People often ask, is burnout the same as depression? My experience says it’s not. Many people can live decades with depression without ever burning out, while people in burnout experience most of the symptoms of depression. Which is why burnout is often misdiagnosed as depression and people are given antidepressants, without considering the full impact on the nervous system.

Psychologist and burnout expert Veerle Brenninkmeijer and her colleagues at the University of Groningen in the Netherlands do make some distinctions between burnout and depression. They have observed that, compared with depressed individuals, people high in burnout:

  • Are still more able to enjoy things (although they often lack the energy for it)
  • Rarely lose weight
  • Don’t really have thoughts about suicide
  • Have more realistic feelings of guilt, if they feel guilty
  • Tend to attribute their indecisiveness and inactivity to their fatigue rather than to their depression
  • Often have difficulty falling asleep, whereas in the case of depression one tends to wake up too early.

The interesting thing about burnout is it really offers the option to reset the course of your life in a healthier, more balanced, and sane way.

If we don’t suffer we don’t stop to take inventory of ourselves.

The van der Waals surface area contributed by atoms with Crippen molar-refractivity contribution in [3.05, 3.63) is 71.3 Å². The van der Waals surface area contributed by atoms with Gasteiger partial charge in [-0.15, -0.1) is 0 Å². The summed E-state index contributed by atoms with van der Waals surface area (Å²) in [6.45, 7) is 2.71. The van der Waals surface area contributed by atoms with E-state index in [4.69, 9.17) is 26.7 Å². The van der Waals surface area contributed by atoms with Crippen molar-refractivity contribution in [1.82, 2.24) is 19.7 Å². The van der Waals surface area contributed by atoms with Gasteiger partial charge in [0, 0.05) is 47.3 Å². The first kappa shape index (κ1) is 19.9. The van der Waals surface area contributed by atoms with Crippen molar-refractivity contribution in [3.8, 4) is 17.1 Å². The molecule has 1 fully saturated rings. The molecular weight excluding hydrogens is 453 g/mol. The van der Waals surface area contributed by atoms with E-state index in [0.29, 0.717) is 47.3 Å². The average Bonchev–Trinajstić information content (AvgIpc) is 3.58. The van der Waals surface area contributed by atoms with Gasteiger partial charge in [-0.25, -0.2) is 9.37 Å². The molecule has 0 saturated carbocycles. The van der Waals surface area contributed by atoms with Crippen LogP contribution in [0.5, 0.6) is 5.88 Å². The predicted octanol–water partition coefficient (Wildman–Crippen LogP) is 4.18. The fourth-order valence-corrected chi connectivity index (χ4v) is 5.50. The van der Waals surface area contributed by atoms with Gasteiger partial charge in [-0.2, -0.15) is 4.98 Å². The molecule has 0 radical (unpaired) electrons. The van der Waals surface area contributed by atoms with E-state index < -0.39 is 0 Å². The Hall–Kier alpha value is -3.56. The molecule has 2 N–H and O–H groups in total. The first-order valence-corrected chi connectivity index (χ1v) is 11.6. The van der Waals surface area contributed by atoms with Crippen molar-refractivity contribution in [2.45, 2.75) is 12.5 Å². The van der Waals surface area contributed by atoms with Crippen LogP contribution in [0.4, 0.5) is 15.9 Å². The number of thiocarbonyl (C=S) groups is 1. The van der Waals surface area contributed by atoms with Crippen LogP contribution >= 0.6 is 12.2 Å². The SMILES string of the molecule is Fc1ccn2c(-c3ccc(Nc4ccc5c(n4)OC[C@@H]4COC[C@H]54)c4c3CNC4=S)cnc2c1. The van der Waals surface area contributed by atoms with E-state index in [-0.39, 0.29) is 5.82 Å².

It’s unfortunate, but it seems to be a law of human nature.

No pain, no change!

How to prevent and heal from burnout

Prevention from burnout and maintaining mental wellness starts by becoming mindful of your own physical energy system and honoring what you are feeling physically and emotionally. 

A daily practice of introspection, and self-reflection is in my opinion the foundation of well-being.

Regular counselling will help you understand and take care of the “managerial parts” so they don’t overtake your behaviour. Counselling will also help you develop strategies to help you stay grounded and centered, and overall keep you accountable for your mental well-being.

Technologies like Direct Neurofeedback help reset your nervous system and help you integrate the self-reflective work you do.

“If you don’t make time for your wellness, you will be forced to make time for your illness.” Joyce Sunada

To recover from burnout you most definitely need to use every available resource from all angles. Psychological, physiological, and spiritual.

When people heal from burnout, they live their life differently from the inside. They awaken their ability to enjoy the simple pleasures in life, their life becomes more simplified, they reconnect with nature, they become more creative, they deepen their relationships because they show up with more transparency and authenticity.

So if you relate to any of these symptoms of burnout, don’t keep pushing yourself, make some small changes, start by talking to someone.